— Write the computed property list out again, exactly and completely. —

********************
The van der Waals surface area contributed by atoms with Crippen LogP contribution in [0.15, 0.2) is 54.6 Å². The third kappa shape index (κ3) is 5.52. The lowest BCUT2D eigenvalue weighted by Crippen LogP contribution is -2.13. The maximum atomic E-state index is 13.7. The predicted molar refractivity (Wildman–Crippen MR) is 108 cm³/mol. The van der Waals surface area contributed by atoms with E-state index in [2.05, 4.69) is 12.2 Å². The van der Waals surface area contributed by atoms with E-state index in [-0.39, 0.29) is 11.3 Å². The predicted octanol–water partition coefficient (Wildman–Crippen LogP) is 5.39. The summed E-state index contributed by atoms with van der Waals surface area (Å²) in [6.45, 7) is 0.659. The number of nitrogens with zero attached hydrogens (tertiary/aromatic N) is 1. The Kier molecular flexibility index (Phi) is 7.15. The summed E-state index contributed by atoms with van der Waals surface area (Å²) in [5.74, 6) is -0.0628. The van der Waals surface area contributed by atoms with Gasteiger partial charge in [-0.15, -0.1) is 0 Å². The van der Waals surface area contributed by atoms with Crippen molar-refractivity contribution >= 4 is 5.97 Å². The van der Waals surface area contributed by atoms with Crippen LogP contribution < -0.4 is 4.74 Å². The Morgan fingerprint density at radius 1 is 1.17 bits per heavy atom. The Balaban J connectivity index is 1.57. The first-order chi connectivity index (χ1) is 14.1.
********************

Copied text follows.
The van der Waals surface area contributed by atoms with Crippen LogP contribution in [0.15, 0.2) is 54.6 Å². The third kappa shape index (κ3) is 5.52. The lowest BCUT2D eigenvalue weighted by Crippen LogP contribution is -2.13. The maximum atomic E-state index is 13.7. The predicted molar refractivity (Wildman–Crippen MR) is 108 cm³/mol. The van der Waals surface area contributed by atoms with E-state index in [2.05, 4.69) is 12.2 Å². The van der Waals surface area contributed by atoms with E-state index in [-0.39, 0.29) is 11.3 Å². The predicted octanol–water partition coefficient (Wildman–Crippen LogP) is 5.39. The summed E-state index contributed by atoms with van der Waals surface area (Å²) in [6.45, 7) is 0.659. The number of nitrogens with zero attached hydrogens (tertiary/aromatic N) is 1. The Kier molecular flexibility index (Phi) is 7.15. The summed E-state index contributed by atoms with van der Waals surface area (Å²) in [5.74, 6) is -0.0628. The van der Waals surface area contributed by atoms with Gasteiger partial charge in [-0.15, -0.1) is 0 Å². The van der Waals surface area contributed by atoms with Crippen molar-refractivity contribution >= 4 is 5.97 Å². The van der Waals surface area contributed by atoms with Crippen LogP contribution < -0.4 is 4.74 Å². The Morgan fingerprint density at radius 1 is 1.17 bits per heavy atom. The Balaban J connectivity index is 1.57. The first-order chi connectivity index (χ1) is 14.1.